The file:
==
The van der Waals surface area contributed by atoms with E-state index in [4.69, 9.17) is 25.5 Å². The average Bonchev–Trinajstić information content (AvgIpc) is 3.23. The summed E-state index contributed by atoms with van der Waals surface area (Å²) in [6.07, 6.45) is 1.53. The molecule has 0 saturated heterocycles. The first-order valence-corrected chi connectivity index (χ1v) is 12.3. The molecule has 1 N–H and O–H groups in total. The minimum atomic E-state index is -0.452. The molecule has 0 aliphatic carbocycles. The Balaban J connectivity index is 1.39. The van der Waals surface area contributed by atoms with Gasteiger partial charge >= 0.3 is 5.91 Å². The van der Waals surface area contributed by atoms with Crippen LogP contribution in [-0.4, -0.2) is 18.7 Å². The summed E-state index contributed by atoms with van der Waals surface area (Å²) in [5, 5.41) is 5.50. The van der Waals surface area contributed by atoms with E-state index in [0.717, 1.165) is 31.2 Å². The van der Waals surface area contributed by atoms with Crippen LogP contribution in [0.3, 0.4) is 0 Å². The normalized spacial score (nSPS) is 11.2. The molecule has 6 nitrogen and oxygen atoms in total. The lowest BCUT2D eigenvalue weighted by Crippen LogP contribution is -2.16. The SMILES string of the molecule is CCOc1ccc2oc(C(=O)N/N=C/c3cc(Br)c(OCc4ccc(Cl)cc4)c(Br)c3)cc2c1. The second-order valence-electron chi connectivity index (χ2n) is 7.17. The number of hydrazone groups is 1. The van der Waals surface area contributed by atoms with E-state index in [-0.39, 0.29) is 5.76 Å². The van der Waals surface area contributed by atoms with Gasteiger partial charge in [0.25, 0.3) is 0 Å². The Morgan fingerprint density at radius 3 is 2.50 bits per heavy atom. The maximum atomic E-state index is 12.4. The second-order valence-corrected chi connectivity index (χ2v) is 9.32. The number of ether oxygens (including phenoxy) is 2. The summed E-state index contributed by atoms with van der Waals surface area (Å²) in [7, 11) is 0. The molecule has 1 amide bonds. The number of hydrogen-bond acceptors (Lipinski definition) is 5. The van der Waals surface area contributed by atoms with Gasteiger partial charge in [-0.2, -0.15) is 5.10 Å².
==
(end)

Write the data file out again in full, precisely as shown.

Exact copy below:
The van der Waals surface area contributed by atoms with E-state index in [4.69, 9.17) is 25.5 Å². The average Bonchev–Trinajstić information content (AvgIpc) is 3.23. The summed E-state index contributed by atoms with van der Waals surface area (Å²) in [6.07, 6.45) is 1.53. The molecule has 0 saturated heterocycles. The first-order valence-corrected chi connectivity index (χ1v) is 12.3. The molecule has 1 N–H and O–H groups in total. The minimum atomic E-state index is -0.452. The molecule has 0 aliphatic carbocycles. The Balaban J connectivity index is 1.39. The van der Waals surface area contributed by atoms with Gasteiger partial charge >= 0.3 is 5.91 Å². The van der Waals surface area contributed by atoms with Crippen LogP contribution in [-0.4, -0.2) is 18.7 Å². The summed E-state index contributed by atoms with van der Waals surface area (Å²) in [5, 5.41) is 5.50. The van der Waals surface area contributed by atoms with E-state index in [0.717, 1.165) is 31.2 Å². The van der Waals surface area contributed by atoms with Crippen LogP contribution in [0.3, 0.4) is 0 Å². The normalized spacial score (nSPS) is 11.2. The molecule has 6 nitrogen and oxygen atoms in total. The lowest BCUT2D eigenvalue weighted by Crippen LogP contribution is -2.16. The SMILES string of the molecule is CCOc1ccc2oc(C(=O)N/N=C/c3cc(Br)c(OCc4ccc(Cl)cc4)c(Br)c3)cc2c1. The second-order valence-electron chi connectivity index (χ2n) is 7.17. The number of hydrazone groups is 1. The van der Waals surface area contributed by atoms with E-state index in [-0.39, 0.29) is 5.76 Å². The van der Waals surface area contributed by atoms with Gasteiger partial charge in [0.25, 0.3) is 0 Å². The Morgan fingerprint density at radius 3 is 2.50 bits per heavy atom. The maximum atomic E-state index is 12.4. The second-order valence-corrected chi connectivity index (χ2v) is 9.32. The number of ether oxygens (including phenoxy) is 2. The summed E-state index contributed by atoms with van der Waals surface area (Å²) in [7, 11) is 0. The molecule has 1 amide bonds. The number of hydrogen-bond acceptors (Lipinski definition) is 5. The van der Waals surface area contributed by atoms with Gasteiger partial charge in [-0.2, -0.15) is 5.10 Å².